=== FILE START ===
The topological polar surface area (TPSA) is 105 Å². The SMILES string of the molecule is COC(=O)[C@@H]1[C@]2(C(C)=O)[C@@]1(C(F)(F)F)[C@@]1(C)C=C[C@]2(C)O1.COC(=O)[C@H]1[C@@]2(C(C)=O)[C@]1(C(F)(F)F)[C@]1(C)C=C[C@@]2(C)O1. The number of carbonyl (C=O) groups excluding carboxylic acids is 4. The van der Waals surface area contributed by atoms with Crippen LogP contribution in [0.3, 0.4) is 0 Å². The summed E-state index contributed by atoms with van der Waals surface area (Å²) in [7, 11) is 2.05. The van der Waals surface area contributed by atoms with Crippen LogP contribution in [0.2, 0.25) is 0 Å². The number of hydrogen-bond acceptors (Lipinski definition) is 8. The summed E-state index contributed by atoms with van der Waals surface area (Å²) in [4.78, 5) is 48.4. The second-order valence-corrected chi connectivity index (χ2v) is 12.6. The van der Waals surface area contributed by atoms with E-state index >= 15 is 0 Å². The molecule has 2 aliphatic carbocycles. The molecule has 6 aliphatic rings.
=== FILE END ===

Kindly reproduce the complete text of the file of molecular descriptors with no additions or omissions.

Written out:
The topological polar surface area (TPSA) is 105 Å². The SMILES string of the molecule is COC(=O)[C@@H]1[C@]2(C(C)=O)[C@@]1(C(F)(F)F)[C@@]1(C)C=C[C@]2(C)O1.COC(=O)[C@H]1[C@@]2(C(C)=O)[C@]1(C(F)(F)F)[C@]1(C)C=C[C@@]2(C)O1. The number of carbonyl (C=O) groups excluding carboxylic acids is 4. The van der Waals surface area contributed by atoms with Crippen LogP contribution in [0.3, 0.4) is 0 Å². The summed E-state index contributed by atoms with van der Waals surface area (Å²) in [7, 11) is 2.05. The van der Waals surface area contributed by atoms with Crippen LogP contribution in [0.2, 0.25) is 0 Å². The number of hydrogen-bond acceptors (Lipinski definition) is 8. The summed E-state index contributed by atoms with van der Waals surface area (Å²) in [4.78, 5) is 48.4. The second-order valence-corrected chi connectivity index (χ2v) is 12.6. The van der Waals surface area contributed by atoms with E-state index >= 15 is 0 Å². The molecule has 2 aliphatic carbocycles. The molecule has 6 aliphatic rings.